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HSCT – Will This Form of Stem Cell Therapy Soon Become the Standard of Care for Many MS Patients?

Blog Summary

Hematopoietic Stem Cell Therapy, now there’s a mouthful. More commonly known by its initials, HSCT, this form of stem cell treatment, first tried on MS patients back in the mid-1990s, is beginning to demand widespread attention from doctors and patients alike. Why? Well, one recent study found that when applied to properly selected patients, nearly 80% showed no sign of multiple sclerosis disease activity five years after treatment (click here). No relapses, no new MS lesions, no disease progression – none. Eye-popping results to say the least, all the more so given the fact that these patients were treated on a one time only basis with no follow-up drugs or therapy required. Results like these have led even some mainstream MS neurologists to begin looking at HSCT as perhaps evolving into the standard of care for many patients in the not-too-distant future.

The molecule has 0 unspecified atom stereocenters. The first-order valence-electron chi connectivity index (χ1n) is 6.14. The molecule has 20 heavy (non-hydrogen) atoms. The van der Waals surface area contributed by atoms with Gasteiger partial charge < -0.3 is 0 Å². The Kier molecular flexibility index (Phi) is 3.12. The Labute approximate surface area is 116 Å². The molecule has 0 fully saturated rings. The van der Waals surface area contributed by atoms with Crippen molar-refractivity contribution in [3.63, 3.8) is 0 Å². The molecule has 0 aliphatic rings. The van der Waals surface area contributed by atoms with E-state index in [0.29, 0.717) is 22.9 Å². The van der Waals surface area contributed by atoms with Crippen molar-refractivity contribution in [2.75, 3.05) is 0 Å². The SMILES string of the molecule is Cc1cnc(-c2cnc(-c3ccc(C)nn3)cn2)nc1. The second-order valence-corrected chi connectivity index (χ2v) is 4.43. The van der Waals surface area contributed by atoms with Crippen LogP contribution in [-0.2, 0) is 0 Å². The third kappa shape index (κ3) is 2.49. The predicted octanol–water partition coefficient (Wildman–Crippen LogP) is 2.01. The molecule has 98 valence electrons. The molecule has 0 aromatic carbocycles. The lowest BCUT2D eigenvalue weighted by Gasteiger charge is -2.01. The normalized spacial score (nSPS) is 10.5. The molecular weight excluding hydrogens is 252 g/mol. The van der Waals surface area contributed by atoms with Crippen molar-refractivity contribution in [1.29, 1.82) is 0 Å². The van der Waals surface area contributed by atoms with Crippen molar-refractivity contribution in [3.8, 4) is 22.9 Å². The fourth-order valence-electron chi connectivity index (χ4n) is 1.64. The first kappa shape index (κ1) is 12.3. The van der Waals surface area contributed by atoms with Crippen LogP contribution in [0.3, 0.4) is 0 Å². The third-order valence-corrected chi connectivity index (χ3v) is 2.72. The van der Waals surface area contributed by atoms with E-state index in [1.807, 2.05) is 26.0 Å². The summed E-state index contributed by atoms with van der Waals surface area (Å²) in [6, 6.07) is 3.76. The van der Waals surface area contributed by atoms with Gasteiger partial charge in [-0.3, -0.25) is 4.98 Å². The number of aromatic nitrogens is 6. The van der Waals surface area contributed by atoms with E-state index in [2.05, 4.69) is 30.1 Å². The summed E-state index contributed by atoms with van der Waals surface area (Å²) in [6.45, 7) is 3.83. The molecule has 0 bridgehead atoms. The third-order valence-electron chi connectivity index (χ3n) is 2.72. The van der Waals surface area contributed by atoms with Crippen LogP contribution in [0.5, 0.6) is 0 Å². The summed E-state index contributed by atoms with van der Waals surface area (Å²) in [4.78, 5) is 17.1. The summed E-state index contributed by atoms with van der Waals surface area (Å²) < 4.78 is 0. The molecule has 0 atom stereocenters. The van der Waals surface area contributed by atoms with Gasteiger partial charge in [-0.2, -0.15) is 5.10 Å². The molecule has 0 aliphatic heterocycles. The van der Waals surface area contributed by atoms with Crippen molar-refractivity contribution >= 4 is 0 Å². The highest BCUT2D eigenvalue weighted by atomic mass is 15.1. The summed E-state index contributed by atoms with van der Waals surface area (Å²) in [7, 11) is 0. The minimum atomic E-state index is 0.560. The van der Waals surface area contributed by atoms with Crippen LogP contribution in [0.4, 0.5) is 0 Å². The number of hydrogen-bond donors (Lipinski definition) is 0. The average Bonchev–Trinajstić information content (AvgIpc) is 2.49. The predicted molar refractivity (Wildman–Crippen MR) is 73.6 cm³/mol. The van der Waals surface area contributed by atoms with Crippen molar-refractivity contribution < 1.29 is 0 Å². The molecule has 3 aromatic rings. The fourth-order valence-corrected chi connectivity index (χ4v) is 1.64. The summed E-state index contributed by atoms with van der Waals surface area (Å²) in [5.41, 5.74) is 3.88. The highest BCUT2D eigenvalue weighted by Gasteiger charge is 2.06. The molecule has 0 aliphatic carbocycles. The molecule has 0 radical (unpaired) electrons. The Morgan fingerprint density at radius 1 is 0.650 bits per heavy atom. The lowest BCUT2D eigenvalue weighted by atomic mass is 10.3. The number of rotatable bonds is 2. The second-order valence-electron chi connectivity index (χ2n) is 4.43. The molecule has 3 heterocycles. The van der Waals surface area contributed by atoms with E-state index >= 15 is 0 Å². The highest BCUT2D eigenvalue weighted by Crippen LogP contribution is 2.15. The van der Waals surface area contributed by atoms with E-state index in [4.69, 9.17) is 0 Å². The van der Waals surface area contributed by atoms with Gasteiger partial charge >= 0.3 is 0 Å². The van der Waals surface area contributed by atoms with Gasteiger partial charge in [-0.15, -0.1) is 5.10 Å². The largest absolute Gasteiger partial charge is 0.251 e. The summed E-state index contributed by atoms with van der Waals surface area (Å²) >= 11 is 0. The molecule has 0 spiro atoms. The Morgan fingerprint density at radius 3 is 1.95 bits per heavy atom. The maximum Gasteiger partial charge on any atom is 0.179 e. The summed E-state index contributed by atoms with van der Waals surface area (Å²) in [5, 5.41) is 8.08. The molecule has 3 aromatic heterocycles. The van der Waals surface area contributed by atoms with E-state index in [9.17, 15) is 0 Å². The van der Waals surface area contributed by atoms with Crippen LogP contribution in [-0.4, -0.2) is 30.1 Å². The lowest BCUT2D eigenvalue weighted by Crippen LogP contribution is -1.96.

With growing momentum, stem cell therapies of all types are creating a huge buzz in the MS community. While one form of stem cell therapy – that intended to regenerate damaged nervous system tissue – is clearly still in its experimental infancy, another, hematopoietic stem cell therapy, which seeks to reboot the immune system, has been used on MS patients for almost 20 years. Early attempts at using HSCT to treat MS, though at times producing encouraging results, were fraught with danger, with as many as 10% of test subjects dying as a direct result of the procedure. Recent refinements in technique, better patient selection, and a growing knowledge base are now bringing HSCT closer to mainstream use as efficacy rates have soared and mortality rates have dropped dramatically. In the case of the best treatment centers, mortality rates have dropped below 1%, with no deaths reported over the last five or so years...